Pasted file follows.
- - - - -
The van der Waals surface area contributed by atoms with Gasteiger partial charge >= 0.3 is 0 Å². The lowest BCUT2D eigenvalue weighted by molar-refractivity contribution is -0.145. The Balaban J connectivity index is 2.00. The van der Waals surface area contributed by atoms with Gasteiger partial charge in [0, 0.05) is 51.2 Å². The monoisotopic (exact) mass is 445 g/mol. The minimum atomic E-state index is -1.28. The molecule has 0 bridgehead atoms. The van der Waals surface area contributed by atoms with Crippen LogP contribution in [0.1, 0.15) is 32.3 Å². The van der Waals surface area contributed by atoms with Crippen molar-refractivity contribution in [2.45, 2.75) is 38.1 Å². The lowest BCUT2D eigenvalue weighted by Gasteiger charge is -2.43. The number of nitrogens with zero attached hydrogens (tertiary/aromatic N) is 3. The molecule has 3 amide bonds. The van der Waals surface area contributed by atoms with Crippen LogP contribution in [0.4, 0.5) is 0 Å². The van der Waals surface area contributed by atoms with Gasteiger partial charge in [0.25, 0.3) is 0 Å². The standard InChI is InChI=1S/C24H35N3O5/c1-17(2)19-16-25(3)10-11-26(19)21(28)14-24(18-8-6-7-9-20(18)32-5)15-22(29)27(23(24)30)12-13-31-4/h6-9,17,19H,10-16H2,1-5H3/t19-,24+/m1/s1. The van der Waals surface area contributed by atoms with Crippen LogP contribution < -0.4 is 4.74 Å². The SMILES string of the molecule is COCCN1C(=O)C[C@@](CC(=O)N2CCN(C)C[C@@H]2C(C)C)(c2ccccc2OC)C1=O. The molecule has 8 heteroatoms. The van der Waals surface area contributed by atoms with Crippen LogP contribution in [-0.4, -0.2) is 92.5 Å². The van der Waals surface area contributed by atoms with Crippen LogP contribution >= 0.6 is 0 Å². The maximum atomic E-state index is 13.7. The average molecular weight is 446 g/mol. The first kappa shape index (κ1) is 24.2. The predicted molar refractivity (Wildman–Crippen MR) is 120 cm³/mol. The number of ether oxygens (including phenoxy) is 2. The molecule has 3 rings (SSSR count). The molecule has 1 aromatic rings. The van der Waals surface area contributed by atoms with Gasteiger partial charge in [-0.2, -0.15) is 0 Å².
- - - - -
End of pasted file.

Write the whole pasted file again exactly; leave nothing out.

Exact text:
The van der Waals surface area contributed by atoms with Gasteiger partial charge >= 0.3 is 0 Å². The lowest BCUT2D eigenvalue weighted by molar-refractivity contribution is -0.145. The Balaban J connectivity index is 2.00. The van der Waals surface area contributed by atoms with Gasteiger partial charge in [0, 0.05) is 51.2 Å². The monoisotopic (exact) mass is 445 g/mol. The minimum atomic E-state index is -1.28. The molecule has 0 bridgehead atoms. The van der Waals surface area contributed by atoms with Crippen LogP contribution in [0.1, 0.15) is 32.3 Å². The van der Waals surface area contributed by atoms with Crippen molar-refractivity contribution in [2.45, 2.75) is 38.1 Å². The lowest BCUT2D eigenvalue weighted by Gasteiger charge is -2.43. The number of nitrogens with zero attached hydrogens (tertiary/aromatic N) is 3. The molecule has 3 amide bonds. The van der Waals surface area contributed by atoms with Crippen LogP contribution in [0.4, 0.5) is 0 Å². The van der Waals surface area contributed by atoms with Gasteiger partial charge in [0.25, 0.3) is 0 Å². The standard InChI is InChI=1S/C24H35N3O5/c1-17(2)19-16-25(3)10-11-26(19)21(28)14-24(18-8-6-7-9-20(18)32-5)15-22(29)27(23(24)30)12-13-31-4/h6-9,17,19H,10-16H2,1-5H3/t19-,24+/m1/s1. The van der Waals surface area contributed by atoms with Crippen LogP contribution < -0.4 is 4.74 Å². The SMILES string of the molecule is COCCN1C(=O)C[C@@](CC(=O)N2CCN(C)C[C@@H]2C(C)C)(c2ccccc2OC)C1=O. The molecule has 8 heteroatoms. The van der Waals surface area contributed by atoms with Crippen LogP contribution in [-0.4, -0.2) is 92.5 Å². The van der Waals surface area contributed by atoms with Crippen LogP contribution >= 0.6 is 0 Å². The maximum atomic E-state index is 13.7. The average molecular weight is 446 g/mol. The first kappa shape index (κ1) is 24.2. The predicted molar refractivity (Wildman–Crippen MR) is 120 cm³/mol. The number of ether oxygens (including phenoxy) is 2. The molecule has 3 rings (SSSR count). The molecule has 1 aromatic rings. The van der Waals surface area contributed by atoms with Gasteiger partial charge in [-0.2, -0.15) is 0 Å².